Events on campus
School holiday workshops
The College of Sciences provides workshops, activities and learning for students at NCEA Level 1 to 3.
Our Science, Technology, Engineering and Mathematics (STEM) engagement programme offers a number of workshops and activities for school-age students.
Join us on-campus in Manawatū or Auckland, or contact us to host a workshop for your school.
Food science and advanced technology workshops
Explore topics in food science and food technology, virtual reality and computer engineering, mechatronics and engineering management, and digital photography.
Introduction to HoloLens headset (90min)
Experiencing virtual reality on a production plant.
Water quality testing (90 min)
Measuring turbidity (loss in transparency due to suspended particles).
Clean up water lab (30 min)
Learn how we clean up water and make it safe to drink.
Chocolate moulding lab (120min)
Understanding the chemical principles behind moulding chocolate.
Mechatronics workshop (75 min)
Laser cutting, 3D printing and scanning.
Introduction to image processing (30min)
Brief tutorial on how the digital camera works.
Photoshop tutorial (60 min)
The participants will create a composition in photoshop and learn about lighting and colour.
Spot the difference contest (30 min)
Participants compete in a 'spot-the-difference' game and learn about how limited our visual perception actually is.
Mathematical and computational sciences workshops
Explore maths, statistics and computing – including data science and software engineering.
Capturing traffic over the internet (60 min)
Hands-on testing on routes, IP addresses and live packet capture.
Visiting your school
Engineering workshop – Auckland only
We can give your students a visual and engaging workshop at your school. We'll help them understand what engineers do and what they need to study as future engineers.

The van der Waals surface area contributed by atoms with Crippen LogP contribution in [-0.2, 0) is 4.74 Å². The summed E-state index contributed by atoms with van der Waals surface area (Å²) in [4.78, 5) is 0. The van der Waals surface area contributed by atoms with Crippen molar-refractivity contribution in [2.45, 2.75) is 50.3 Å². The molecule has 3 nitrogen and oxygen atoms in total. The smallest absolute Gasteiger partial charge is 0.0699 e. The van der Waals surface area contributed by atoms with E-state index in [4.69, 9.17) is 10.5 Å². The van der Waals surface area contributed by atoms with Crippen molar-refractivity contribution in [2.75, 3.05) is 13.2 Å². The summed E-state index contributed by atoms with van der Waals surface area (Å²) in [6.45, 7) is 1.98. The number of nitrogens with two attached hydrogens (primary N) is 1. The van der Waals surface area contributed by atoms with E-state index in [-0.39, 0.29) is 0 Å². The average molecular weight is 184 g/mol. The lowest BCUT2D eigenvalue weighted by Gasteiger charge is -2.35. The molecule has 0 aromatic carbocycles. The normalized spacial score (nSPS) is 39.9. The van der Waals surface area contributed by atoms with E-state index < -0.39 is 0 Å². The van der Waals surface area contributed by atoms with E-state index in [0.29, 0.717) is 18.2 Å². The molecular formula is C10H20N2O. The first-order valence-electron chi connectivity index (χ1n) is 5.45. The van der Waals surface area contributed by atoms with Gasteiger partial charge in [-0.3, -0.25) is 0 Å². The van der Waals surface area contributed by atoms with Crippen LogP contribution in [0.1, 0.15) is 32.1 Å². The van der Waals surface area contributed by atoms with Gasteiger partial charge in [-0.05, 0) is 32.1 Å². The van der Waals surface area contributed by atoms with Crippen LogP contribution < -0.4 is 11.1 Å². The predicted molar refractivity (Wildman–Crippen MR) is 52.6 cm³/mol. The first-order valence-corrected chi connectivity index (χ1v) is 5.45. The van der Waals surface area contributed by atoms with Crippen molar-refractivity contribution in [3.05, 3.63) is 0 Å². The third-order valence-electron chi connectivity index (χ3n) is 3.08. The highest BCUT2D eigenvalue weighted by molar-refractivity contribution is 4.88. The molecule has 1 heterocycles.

Students get hands on experience using CAD software, making their own PCBs, programming mobile robots, and learning about 3D printing and manufacturing.
What we'll need
Typically, the school library, large classroom or auditorium are suitable as long as there is space to accommodate the students attending and there is an area for the project displays.
We normally allow 45 minutes for a session, which includes time for the students to get a closer look at the robots and projects as well as a chance to talk to the team.
We can accommodate 10-40 students in one visit.
If you would like to arrange an engineering workshop at your school, contact Dianne Cook at D.Cook@massey.ac.nz.
Video resources for HATA members
Are you a member of the Horticulture and Agriculture Teachers Association of New Zealand (HATA)?
You can access our agriculture and horticulture teaching videos via Stream. These videos are exclusively available to HATA members.
Food technology experiment kits
Please note: Stocks are not currently available. Email firstname.lastname@example.org to be notified when they are available.
Massey University Food Technology information (MUFTi) kits are an excellent resource for teachers who want to branch out and introduce new experimental material into their classroom.
They come as a range of food experiment kits designed to:
- demonstrate the use of additives in food product development in the class room
- educate students on the origin and use of additives in industrial food manufacturing.
MUFTi kits are food science experiments that have been developed as a constructive resource to support teaching towards the New Zealand Curriculum and are well within the technological knowledge and skills of year 7-13 students.
Each kit contains enough materials for 8 classes of 10 groups per class, and:
- equipment and materials needed for the experiment
- instructions for the teacher
- handouts and work sheets for the students.
Using pectin – acidified fruit milk drinks
Acidified milk drinks (AMDs) are made by mixing milk with fruit juice to produce a refreshing and nutritious, fruit-flavoured dairy drink. These drinks are popular in Asia and South America and are slowly gaining popularity in New Zealand. This makes the development of acidified fruit milk drinks a novelty topic to teach in the food technology class.